Holy crap, thanks Nick! So much great info you've posted here, thank you! What I'm thinking of doing, based on what you said, for the puppets with the replacement heads is to cast the base head in a hard plastic silicone, what I have now is this. Then, once I have that hard head base, doing what you said with drilling a hole in the head to make a hole for the ear armature, which I'll mold in a softer silicone that'll be strong and flexible. I can then glue the end of the armature ear wire into the hard plastic head. I thought this might work since the head would be hard and the affected area will be covered with flocking fur in the end.

For the Ox, I like the method you showed in your first video that you posted. Maybe I'll just do like you did in the second video and make the head block with the ear armatures in there so that way I can cast the whole head as one big piece, out of that softer, DragonSkin silicone.

Does this sound like a sane course of action? My biggest trepidation is if gluing the ear wire into the plastic head will work alright. Like you suggested, I think a hard plastic head would be best for the replacement mouths, so I thought that head would give support enough as well for the ear bits too.

You have great looking character designs, so I hope you will be able to post here when you have made the finished puppets - and better still, done a little animation with them!

Hey y'all, it's been a while, wonder if anyone's still eyeing this thread! After a bit of time working on other aspects of the film, I'm finally getting down to the casting after making the molds last week. I went ahead and did the cast for my first character (seen with the big horns and ears in the second to last photo from above). Overall the cast looks good, except one seems to be stuck in the mold, and I'm wondering if anyone has a idea of if there's a way to get it out without breaking the mold or the cast.

As you can see, comparing it with the original photo above, j placed the models mold line in the middle of the face. As a result, the bulbous eyes of the character are inside of the mold. Along with that, in the opposite end fo the head on the bottom, the ball-and-socket "head" that connects the head to its armature is within the mold, so that when I demolded the cast it would have the ball end sticking out the bottom so it could attach to the armatures neck.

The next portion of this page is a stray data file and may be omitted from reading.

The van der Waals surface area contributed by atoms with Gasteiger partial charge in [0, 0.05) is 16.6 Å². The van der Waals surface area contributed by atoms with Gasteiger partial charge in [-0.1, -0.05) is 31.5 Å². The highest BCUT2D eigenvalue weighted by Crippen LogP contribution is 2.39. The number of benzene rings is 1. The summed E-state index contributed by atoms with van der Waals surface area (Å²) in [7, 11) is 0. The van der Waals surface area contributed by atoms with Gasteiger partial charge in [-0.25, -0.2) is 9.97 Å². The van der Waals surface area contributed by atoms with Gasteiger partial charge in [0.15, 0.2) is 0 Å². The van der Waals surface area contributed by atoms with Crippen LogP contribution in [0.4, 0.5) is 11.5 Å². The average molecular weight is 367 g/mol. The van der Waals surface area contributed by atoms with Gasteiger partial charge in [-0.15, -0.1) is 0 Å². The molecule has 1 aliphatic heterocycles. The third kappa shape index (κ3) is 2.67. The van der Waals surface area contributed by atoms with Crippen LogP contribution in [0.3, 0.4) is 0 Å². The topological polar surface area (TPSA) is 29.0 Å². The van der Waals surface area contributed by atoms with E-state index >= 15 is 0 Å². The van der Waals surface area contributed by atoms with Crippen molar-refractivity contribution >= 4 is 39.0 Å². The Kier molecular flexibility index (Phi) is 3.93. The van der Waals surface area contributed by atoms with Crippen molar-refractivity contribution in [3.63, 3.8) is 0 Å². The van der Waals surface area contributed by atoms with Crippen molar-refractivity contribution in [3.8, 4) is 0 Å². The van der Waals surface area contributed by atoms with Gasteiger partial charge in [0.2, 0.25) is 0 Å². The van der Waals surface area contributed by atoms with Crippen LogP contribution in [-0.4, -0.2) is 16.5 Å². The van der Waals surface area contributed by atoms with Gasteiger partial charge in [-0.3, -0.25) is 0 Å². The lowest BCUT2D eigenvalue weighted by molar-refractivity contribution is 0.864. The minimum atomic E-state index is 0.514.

But yeah, as I said, I'm having a real good bit of trouble pulling this cast out. If anyone had an idea for a non-destructive way to get this cast out, I'd love to hear, but if it's not retrievable without breaking the cast or mold I understand. If so, I'll probably need to mold this a different way, would love any ideas to make it more manageable in the future. Thanks for the help so far though! 

If less than half the sphere of the eyeball protrudes into the mould, it should come out.  If more than half, it could be really difficult.  But the mould is in silicone, so it can flex I think?  Often I have to slip an ice cream paddle or tool into the mould to pry and compress the flexible bit (for me, usually the head cast) and peel it away a bit at a time as I can reach it.  It probably sticks initially, with a bit of a velcro sound as it pulls away, after that it shouldn't be stuck, in that one spot at least.  Work your way around a few times.  But it will still need some kind of tool pulling it away where it is a tight fit.

If the fails, make a cut in the mould, but not straight.  Just down one side, leaving it still attached on the other.  The idea is you can open up that side, enough to get the cast out, but it is still connected.  A bit of zig zag - this gives the 2 cut halves a key so they go back together in the right spot.  You may need  a case mould (mother mould) - a hard shell on the outside for the rubber mould to sit in, that holds the halves together in the right shape.  Make that before you cut, then take it off and cut.

If you knew from the beginning you were going to make a cut in the mould, you could have put a ridge in it so you can cut along the middle of the ridge, that way the ridge sits into a groove in the outer case mould and that pinches the cut bit together.  I know someone who makes all her moulds this way, rather than making a clay wall and making 2 halves of the mould.  Seems to work for her.